What Is Baby Eczema?

Table of Contents
View All
Table of Contents

Baby eczema is a fairly common type of skin rash, and most babies outgrow it. The rash can be irritating or uncomfortable. Your child’s pediatrician might recommend using a skin moisturizer or making specific changes in your baby’s diet to help alleviate the problem. 

Dry skin can lead to baby eczema, and some babies are predisposed to the condition. Eczema, including baby eczema, tends to run in families and there is also an association with familial allergies or asthma.

Baby eczema usually improves over time
Getty Images/Tatyana Tomsickova Photography

Baby Eczema Symptoms

Your baby might develop eczema within a few weeks of birth or anytime afterward. Baby eczema typically affects the cheeks and/or the inner creases of the arms, legs, or groin, although it can appear anywhere on the skin. 

The skin may appear pink, with a fine rash. The area may be a bit moist or dry because the skin is sensitive to both dryness and excess moisture. Rarely, you might see pimples, blisters, or an inflamed or infected appearance of the skin. 

Typically, eczema in babies isn’t associated with other symptoms, but when it’s caused by skin irritation or a reaction to food, your baby might be fussy, have trouble sleeping, spit up, or have diarrhea.

When to See a Healthcare Provider

Even if the skin issue isn’t very problematic, you should show your pediatrician the affected area when you go in for your baby’s regular medical checkup. If the rash seems to come and go, it’s a good idea to take a photo of it in case your baby’s regular appointment doesn’t coincide with a skin outbreak. 

If the skin reaction lasts for more than a few weeks, call your healthcare provider to ask what you should do about it.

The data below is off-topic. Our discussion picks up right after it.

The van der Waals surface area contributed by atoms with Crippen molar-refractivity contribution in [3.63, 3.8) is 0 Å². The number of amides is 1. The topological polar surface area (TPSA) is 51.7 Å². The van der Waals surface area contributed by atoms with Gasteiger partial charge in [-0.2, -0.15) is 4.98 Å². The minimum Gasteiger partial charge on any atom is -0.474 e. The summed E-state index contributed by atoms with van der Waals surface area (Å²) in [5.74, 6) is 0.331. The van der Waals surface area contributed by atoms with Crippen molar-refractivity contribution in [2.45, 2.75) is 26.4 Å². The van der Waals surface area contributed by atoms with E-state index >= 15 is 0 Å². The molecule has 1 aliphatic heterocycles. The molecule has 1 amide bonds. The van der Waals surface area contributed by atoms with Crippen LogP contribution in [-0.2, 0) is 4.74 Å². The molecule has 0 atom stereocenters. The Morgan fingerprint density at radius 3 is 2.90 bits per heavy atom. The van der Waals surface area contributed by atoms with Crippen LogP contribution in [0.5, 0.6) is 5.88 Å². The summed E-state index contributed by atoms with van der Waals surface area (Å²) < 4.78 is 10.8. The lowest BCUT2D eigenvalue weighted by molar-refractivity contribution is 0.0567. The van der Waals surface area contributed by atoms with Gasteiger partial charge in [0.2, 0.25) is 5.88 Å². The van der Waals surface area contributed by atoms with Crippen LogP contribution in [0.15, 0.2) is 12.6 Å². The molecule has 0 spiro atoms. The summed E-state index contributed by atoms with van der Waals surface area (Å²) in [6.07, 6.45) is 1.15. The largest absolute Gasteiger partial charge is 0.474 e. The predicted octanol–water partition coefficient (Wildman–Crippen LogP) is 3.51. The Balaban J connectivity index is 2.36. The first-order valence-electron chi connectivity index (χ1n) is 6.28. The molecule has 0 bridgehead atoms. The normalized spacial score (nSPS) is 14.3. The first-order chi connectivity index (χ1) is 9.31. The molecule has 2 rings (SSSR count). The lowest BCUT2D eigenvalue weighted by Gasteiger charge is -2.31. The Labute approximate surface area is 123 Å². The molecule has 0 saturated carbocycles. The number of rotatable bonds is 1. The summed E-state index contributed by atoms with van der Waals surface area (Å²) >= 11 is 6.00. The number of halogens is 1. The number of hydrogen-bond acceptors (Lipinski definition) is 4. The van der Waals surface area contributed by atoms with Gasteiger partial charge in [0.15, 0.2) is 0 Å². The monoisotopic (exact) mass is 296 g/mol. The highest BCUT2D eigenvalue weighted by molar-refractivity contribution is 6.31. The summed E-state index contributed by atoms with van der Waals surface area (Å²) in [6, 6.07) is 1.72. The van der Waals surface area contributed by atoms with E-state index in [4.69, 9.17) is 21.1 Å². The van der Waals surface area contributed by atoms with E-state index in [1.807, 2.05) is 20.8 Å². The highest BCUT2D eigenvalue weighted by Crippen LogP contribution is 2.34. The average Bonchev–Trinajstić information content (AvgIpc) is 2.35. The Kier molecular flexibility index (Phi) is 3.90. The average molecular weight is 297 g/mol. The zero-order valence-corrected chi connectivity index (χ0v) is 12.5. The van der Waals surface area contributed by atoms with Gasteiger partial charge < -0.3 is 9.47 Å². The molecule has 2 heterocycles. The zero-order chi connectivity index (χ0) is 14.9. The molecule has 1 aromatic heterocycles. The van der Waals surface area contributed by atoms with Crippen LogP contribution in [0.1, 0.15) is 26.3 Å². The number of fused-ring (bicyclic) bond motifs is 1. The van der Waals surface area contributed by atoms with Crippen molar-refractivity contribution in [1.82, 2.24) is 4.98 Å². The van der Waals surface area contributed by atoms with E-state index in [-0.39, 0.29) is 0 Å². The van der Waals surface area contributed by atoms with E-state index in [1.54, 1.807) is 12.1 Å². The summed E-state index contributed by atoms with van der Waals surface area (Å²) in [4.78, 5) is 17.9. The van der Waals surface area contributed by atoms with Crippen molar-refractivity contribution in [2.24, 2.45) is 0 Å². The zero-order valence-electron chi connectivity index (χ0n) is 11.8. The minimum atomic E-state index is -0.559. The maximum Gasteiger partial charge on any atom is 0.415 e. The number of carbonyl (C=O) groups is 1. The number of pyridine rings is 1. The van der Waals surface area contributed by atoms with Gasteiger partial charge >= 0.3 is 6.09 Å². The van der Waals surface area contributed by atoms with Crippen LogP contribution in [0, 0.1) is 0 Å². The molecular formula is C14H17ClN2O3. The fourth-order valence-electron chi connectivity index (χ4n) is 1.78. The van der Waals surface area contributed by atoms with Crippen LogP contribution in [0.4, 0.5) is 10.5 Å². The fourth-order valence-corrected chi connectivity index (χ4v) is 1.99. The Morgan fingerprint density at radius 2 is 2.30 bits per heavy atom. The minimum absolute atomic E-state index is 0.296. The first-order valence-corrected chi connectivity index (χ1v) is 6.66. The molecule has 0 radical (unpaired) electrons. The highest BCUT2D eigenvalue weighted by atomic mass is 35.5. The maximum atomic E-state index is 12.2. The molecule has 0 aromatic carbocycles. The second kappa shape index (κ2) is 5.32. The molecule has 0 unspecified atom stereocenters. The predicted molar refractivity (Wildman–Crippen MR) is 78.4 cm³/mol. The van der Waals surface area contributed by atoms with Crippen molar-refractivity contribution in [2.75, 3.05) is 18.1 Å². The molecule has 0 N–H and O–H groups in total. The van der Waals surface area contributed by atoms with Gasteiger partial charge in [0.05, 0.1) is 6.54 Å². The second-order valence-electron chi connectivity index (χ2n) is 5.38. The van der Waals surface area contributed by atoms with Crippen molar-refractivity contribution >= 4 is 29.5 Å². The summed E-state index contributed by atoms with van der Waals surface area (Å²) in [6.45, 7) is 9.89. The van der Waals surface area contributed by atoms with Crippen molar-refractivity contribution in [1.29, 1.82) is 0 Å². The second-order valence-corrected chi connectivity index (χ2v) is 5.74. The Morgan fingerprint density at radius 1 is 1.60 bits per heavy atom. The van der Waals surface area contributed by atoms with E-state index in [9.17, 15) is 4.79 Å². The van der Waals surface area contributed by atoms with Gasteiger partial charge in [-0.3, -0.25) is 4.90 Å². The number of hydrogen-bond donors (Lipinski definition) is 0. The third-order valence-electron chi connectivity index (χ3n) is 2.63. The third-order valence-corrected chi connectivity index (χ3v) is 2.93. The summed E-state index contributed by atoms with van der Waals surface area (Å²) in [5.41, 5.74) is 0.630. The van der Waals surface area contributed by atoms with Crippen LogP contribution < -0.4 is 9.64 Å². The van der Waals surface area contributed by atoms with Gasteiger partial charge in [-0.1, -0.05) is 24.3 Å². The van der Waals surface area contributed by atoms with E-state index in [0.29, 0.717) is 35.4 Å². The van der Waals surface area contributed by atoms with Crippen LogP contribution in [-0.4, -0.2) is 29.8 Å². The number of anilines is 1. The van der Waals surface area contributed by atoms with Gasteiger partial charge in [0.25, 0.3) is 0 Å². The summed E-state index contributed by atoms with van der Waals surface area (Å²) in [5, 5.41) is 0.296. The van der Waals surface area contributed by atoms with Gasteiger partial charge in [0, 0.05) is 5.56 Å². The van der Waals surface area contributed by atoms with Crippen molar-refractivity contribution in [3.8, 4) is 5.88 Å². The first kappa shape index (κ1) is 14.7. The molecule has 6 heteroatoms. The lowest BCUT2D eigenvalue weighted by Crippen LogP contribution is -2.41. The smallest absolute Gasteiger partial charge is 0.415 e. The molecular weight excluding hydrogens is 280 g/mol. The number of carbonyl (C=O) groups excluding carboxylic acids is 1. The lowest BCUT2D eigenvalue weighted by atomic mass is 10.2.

Call your healthcare provider or take your baby in for an appointment if your baby seems especially fussy, has a fever, isn’t eating as well as usual, loses weight, or has bleeding or inflammation in the skin around the area of eczema.


Babies can develop eczema due to direct skin irritation or as a result of dietary factors. Essentially, your baby can develop an eczema rash from a process inside the body or from something that comes into contact with the skin itself.

Research shows that babies who develop eczema due to skin sensitivity might also be prone to skin reactions from certain foods. And there is a link between baby eczema and food allergies, which can cause symptoms besides the effects on the skin.


Abrasive materials, such as clothes, blankets, or towels may rub the skin, resulting in eczema. Exposure to detergents, soaps, creams, and lotions may cause it too. Extreme temperatures can also cause babies to develop eczema. 

Experts have suggested that intestinal enzymes play a role in eczema, and that this could be related to food. If your baby is breastfed, something in your diet can contribute to your baby’s eczema—common triggers include milk, soy, peanuts, and eggs.


It’s important that you talk to your baby’s healthcare provider if the skin reaction is severe or persistent. Eczema is typically diagnosed based on its appearance. Your child’s pediatrician will need to examine your baby to determine whether the skin reaction is truly eczema or whether it could be something else—such as an infection, a vitamin deficiency, or a severe allergy. 

To help with the diagnostic process, you can try to observe if there is a pattern when it comes to your baby’s skin outbreaks. Since your baby probably doesn’t eat a wide variety of foods yet, eczema could be a reaction to an ingredient in the formula or baby food. Consider keeping a food diary and also noting the timing of any other potential exposures, such as detergents or soaps.